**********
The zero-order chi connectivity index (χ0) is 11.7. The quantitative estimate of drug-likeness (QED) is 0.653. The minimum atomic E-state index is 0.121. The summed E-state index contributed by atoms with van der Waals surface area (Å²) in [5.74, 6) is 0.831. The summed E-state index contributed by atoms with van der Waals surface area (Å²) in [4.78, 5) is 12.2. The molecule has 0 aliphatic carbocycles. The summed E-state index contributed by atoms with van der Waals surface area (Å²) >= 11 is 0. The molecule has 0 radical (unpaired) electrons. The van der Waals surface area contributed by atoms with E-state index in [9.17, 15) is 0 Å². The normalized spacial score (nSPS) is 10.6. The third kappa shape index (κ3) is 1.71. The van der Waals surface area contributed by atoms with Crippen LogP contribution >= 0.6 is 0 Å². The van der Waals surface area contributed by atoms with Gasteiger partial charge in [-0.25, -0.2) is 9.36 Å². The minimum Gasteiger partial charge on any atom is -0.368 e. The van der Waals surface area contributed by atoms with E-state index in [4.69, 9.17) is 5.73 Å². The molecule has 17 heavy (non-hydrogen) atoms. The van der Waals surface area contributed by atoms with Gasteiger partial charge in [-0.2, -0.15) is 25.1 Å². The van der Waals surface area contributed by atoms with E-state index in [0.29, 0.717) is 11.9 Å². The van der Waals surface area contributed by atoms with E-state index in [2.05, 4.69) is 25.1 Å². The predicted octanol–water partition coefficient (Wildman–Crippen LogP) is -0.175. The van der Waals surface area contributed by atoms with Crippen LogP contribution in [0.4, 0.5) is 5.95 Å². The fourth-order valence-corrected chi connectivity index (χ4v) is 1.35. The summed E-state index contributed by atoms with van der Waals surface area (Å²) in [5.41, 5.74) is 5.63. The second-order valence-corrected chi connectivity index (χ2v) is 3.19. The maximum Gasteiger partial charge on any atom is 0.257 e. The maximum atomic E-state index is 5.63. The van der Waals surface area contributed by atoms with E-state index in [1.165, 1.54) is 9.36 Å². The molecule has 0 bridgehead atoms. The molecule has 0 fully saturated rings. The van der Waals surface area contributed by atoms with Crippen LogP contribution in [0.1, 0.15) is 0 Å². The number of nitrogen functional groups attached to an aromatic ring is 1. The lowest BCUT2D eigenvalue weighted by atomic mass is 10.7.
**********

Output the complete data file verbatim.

The zero-order chi connectivity index (χ0) is 11.7. The quantitative estimate of drug-likeness (QED) is 0.653. The minimum atomic E-state index is 0.121. The summed E-state index contributed by atoms with van der Waals surface area (Å²) in [5.74, 6) is 0.831. The summed E-state index contributed by atoms with van der Waals surface area (Å²) in [4.78, 5) is 12.2. The molecule has 0 aliphatic carbocycles. The summed E-state index contributed by atoms with van der Waals surface area (Å²) >= 11 is 0. The molecule has 0 radical (unpaired) electrons. The van der Waals surface area contributed by atoms with E-state index in [9.17, 15) is 0 Å². The normalized spacial score (nSPS) is 10.6. The third kappa shape index (κ3) is 1.71. The van der Waals surface area contributed by atoms with Crippen LogP contribution >= 0.6 is 0 Å². The van der Waals surface area contributed by atoms with Gasteiger partial charge in [-0.25, -0.2) is 9.36 Å². The minimum Gasteiger partial charge on any atom is -0.368 e. The van der Waals surface area contributed by atoms with E-state index in [4.69, 9.17) is 5.73 Å². The molecule has 17 heavy (non-hydrogen) atoms. The van der Waals surface area contributed by atoms with Gasteiger partial charge in [-0.2, -0.15) is 25.1 Å². The van der Waals surface area contributed by atoms with E-state index in [0.29, 0.717) is 11.9 Å². The van der Waals surface area contributed by atoms with E-state index in [2.05, 4.69) is 25.1 Å². The predicted octanol–water partition coefficient (Wildman–Crippen LogP) is -0.175. The van der Waals surface area contributed by atoms with Crippen LogP contribution in [0.4, 0.5) is 5.95 Å². The fourth-order valence-corrected chi connectivity index (χ4v) is 1.35. The summed E-state index contributed by atoms with van der Waals surface area (Å²) in [5.41, 5.74) is 5.63. The second-order valence-corrected chi connectivity index (χ2v) is 3.19. The maximum Gasteiger partial charge on any atom is 0.257 e. The maximum atomic E-state index is 5.63. The van der Waals surface area contributed by atoms with E-state index in [1.165, 1.54) is 9.36 Å². The molecule has 0 bridgehead atoms. The molecule has 0 fully saturated rings. The van der Waals surface area contributed by atoms with Crippen LogP contribution in [0.1, 0.15) is 0 Å². The number of nitrogen functional groups attached to an aromatic ring is 1. The lowest BCUT2D eigenvalue weighted by atomic mass is 10.7.